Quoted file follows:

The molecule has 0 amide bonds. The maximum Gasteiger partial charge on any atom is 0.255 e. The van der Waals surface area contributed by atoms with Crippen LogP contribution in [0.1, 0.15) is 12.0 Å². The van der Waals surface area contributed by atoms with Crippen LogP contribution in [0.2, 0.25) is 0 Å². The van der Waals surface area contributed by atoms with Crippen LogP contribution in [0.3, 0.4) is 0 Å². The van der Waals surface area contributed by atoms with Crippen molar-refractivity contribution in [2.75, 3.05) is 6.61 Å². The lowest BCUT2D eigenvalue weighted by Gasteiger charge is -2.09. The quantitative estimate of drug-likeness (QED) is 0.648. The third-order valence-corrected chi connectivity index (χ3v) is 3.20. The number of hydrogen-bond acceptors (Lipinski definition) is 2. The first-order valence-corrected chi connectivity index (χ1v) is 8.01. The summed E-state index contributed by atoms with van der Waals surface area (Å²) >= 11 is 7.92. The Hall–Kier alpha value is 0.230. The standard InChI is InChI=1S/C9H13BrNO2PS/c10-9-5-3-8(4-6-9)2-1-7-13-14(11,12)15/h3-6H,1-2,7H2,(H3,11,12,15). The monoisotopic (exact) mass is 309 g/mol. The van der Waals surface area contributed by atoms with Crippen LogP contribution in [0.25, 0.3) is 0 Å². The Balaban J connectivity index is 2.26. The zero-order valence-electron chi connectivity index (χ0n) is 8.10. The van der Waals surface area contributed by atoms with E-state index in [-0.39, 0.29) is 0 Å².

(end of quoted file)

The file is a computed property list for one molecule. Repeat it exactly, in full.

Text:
The molecule has 0 amide bonds. The maximum Gasteiger partial charge on any atom is 0.255 e. The van der Waals surface area contributed by atoms with Crippen LogP contribution in [0.1, 0.15) is 12.0 Å². The van der Waals surface area contributed by atoms with Crippen LogP contribution in [0.2, 0.25) is 0 Å². The van der Waals surface area contributed by atoms with Crippen LogP contribution in [0.3, 0.4) is 0 Å². The van der Waals surface area contributed by atoms with Crippen molar-refractivity contribution in [2.75, 3.05) is 6.61 Å². The lowest BCUT2D eigenvalue weighted by Gasteiger charge is -2.09. The quantitative estimate of drug-likeness (QED) is 0.648. The third-order valence-corrected chi connectivity index (χ3v) is 3.20. The number of hydrogen-bond acceptors (Lipinski definition) is 2. The first-order valence-corrected chi connectivity index (χ1v) is 8.01. The summed E-state index contributed by atoms with van der Waals surface area (Å²) >= 11 is 7.92. The Hall–Kier alpha value is 0.230. The standard InChI is InChI=1S/C9H13BrNO2PS/c10-9-5-3-8(4-6-9)2-1-7-13-14(11,12)15/h3-6H,1-2,7H2,(H3,11,12,15). The monoisotopic (exact) mass is 309 g/mol. The van der Waals surface area contributed by atoms with Crippen LogP contribution in [0.25, 0.3) is 0 Å². The Balaban J connectivity index is 2.26. The zero-order valence-electron chi connectivity index (χ0n) is 8.10. The van der Waals surface area contributed by atoms with E-state index in [-0.39, 0.29) is 0 Å².